So how do we catch these orbital debris? I know some would begin to think that if it were possible to design a specialized space shuttle that would have an almost equal speed with these junks (on average), then they would be used to catch them. But the truth is; it would not be too pocket-friendly to come up with that kind of space shuttle to withstand such an amount of speed. But hey! Other options abound. What of the ultra-light spacecraft from NASA's Innovative Advanced Concepts? They can get the job done [ref: from Vid], but how? This spacecraft would have some attachments of tough net-like structures; whose function is to grab the debris in-between and drag them along, thereby controlling both the speed and the direction of the junks. Just look at it the way the net of a football goal post can catch a ball at high speed; that’s just how this spacecraft works. But here, the ultimate goal of the spacecraft is to drag these debris back home, so they can be used to design other space equipments to be launched and still mess up the space, lol. (So the cycle continues - but it's still better than leaving the debris there, and launching more to meet them).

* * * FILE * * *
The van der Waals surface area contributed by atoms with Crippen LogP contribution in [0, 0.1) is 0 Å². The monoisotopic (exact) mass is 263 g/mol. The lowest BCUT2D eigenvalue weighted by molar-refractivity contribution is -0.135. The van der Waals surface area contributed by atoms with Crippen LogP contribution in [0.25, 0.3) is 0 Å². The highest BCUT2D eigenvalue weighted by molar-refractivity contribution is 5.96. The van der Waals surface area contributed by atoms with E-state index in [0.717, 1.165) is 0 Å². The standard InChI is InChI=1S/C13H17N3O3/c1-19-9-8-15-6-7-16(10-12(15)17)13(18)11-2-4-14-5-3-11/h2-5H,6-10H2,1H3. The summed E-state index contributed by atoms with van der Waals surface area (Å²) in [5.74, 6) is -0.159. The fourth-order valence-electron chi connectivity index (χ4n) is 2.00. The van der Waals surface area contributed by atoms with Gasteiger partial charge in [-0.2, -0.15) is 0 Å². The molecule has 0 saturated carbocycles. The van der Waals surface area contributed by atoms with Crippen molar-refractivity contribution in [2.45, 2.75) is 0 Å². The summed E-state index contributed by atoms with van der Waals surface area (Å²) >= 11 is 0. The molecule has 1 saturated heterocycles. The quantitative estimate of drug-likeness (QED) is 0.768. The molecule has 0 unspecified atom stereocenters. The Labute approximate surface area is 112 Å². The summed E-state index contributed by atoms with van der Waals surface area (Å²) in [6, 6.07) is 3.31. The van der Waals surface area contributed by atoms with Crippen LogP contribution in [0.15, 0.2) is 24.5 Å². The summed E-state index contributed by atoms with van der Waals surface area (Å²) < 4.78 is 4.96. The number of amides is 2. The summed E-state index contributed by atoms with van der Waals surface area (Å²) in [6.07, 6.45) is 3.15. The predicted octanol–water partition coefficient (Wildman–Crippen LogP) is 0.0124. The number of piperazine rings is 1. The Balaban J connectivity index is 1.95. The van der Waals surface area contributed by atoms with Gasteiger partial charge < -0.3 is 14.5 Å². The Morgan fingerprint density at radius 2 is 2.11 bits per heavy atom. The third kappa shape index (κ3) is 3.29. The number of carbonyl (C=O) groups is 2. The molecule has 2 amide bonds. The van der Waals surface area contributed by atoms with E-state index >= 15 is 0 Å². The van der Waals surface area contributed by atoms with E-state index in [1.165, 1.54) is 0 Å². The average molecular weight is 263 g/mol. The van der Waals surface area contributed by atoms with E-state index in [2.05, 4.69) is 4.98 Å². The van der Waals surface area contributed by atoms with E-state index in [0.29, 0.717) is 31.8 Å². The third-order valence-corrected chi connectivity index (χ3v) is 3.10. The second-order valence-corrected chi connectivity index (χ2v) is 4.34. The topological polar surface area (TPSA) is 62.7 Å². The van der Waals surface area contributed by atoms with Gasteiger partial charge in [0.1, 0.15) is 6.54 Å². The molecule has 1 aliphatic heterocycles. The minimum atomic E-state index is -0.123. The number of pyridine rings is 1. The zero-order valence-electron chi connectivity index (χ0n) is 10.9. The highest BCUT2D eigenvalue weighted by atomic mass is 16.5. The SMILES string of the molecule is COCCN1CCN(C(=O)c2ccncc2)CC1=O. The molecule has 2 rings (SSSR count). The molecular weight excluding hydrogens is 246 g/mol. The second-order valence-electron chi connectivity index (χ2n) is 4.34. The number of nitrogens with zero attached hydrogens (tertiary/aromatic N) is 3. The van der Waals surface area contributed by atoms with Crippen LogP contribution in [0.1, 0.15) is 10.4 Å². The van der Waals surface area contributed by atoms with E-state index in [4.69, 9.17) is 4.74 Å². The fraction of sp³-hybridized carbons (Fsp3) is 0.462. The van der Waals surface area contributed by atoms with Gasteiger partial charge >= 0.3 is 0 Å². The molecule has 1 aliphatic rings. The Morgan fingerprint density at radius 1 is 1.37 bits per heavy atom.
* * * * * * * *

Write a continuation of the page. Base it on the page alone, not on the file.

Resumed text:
But even if that one seems not to fall within your preference, there's yet another one. But here, cables that are electrified would be sent to the space, which would have the ability to magnetize these junks and cause an alteration in their direction, and as soon as they enter our own atmosphere with that speed from the space, the air resistance would supply the needed friction to burn them up - that is called "Aerodynamic tethering".
[Image Source: Wikimedia Commons. Author: NASA. Public Domain Licensed]
So here, you would only succeed in clearing up the space, but you can't re-use the materials, because the aim here is to burn them up. So whichever one we choose to fall back on; the only important thing is that our space would; at least; be freer from these junks. And maybe, hoping that humans would not mess it up again, lol.
Man's space activity has been one of the achievements that has wowed mankind, but this is not without some obvious consequences - like the messing up of our space and orbit. Over the years, this has been a great concern, but salvation has finally arrived with the idea of recycling these stuffs; like we've seen. Well, maybe in the nearest future, there would be a complete debridement of the space - sounds cool, right?
Thanks for reading
References for further reading:
- Challenges of space debris
- Dealing with orbital debris – space.com
- Orbital debris – nasa.gov
- Destroying space debris - futurism
- Concept of orbital debris – nasa.gov
- Utilizing space junks – futurism